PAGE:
Arunava Sinha translates classic and contemporary Bengali fiction into English. His published translations include Chowringhee, The Middleman (both by Sankar), Three Women (Rabindranath Tagore), The Chieftain’s Daughter (Bankimchandra Chatterjee) and Harbart (Nabarun Bhattacharya). Born and brought up in Kolkata, Sinha lives and writes in New Delhi. His latest translation project, Dozakhanama: The Book of Hell, by Rabi Shankar Bal, has been recently published by Random House.
QDescribe your favourite writing space.A sofa in the sitting room at home, leaning back against one of the arms with my feet up.
QDo you have a writing schedule?Usually between 10 pm and 1 am on weekdays and as much of the day as possible on weekends. But also stolen moments here, there and everywhere.
QEver struggled with writer’s block?Since I translate rather than create my own material, never. If I have temporary problems with a particular text, I switch to another.
QWhat inspires you to write? Do you have a secret trick, or a book/author that helps?The quality of the books I translate is inspiration enough.
QCoffee/tea/cigarettes — numbers please — while you are writing?A cup of coffee every two-three writing hours when the sun is up. Nothing after sundown, except, sometimes, a square of chocolate.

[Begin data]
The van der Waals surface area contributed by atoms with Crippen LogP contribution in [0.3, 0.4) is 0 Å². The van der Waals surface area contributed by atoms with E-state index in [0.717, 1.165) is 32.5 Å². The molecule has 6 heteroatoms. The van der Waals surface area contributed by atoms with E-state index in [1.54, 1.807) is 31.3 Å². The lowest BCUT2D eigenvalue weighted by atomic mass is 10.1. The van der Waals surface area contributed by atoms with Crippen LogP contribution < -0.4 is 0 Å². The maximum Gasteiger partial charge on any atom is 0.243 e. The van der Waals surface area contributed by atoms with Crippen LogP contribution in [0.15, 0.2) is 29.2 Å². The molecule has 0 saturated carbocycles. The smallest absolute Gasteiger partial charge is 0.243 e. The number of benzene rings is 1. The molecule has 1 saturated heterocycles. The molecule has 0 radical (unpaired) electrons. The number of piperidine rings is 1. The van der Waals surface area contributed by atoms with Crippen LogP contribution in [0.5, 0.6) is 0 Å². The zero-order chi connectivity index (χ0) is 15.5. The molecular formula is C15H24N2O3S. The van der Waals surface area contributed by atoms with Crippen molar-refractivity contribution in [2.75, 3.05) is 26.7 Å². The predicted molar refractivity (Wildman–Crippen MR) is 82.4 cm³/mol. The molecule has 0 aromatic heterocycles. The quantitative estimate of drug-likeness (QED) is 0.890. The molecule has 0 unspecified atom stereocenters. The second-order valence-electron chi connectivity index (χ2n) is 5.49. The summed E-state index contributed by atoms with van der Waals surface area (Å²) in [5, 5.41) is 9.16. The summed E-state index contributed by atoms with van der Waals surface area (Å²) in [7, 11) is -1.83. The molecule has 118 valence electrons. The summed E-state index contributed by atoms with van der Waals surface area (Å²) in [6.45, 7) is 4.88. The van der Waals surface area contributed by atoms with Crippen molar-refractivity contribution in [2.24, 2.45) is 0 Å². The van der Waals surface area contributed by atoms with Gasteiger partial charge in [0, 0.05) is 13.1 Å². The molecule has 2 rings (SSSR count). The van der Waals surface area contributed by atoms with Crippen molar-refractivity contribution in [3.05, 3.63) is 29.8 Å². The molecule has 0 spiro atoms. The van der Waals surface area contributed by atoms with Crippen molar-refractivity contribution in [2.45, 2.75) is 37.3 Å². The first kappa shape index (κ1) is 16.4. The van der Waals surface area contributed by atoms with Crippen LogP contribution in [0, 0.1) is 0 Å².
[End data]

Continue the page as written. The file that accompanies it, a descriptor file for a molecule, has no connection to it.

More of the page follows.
QWho are your favourite authors?At this moment they are Jorge Amado, Mario Vargas Llosa, John Steinbeck, Amitav Ghosh, Buddhadeva Bose.
QWhich book/author should be banned on grounds of bad taste?No book should ever be banned. Banning a book is in bad taste.
QWhich is the most under-rated book?Five of them: Daniel Pennac’s five-novel series about the family of Benjamin Malaussene — The Scapegoat, The Fairy Gunmother, Write to Kill, Monsieur Malaussene and Passion Fruit.
QWhich are your favourite children’s books?The William series by Richmal Crompton.
QWhich classics do you want to read?Herman Melville’s Moby Dick and Murasaki Shikibu’s The Tale of Genji.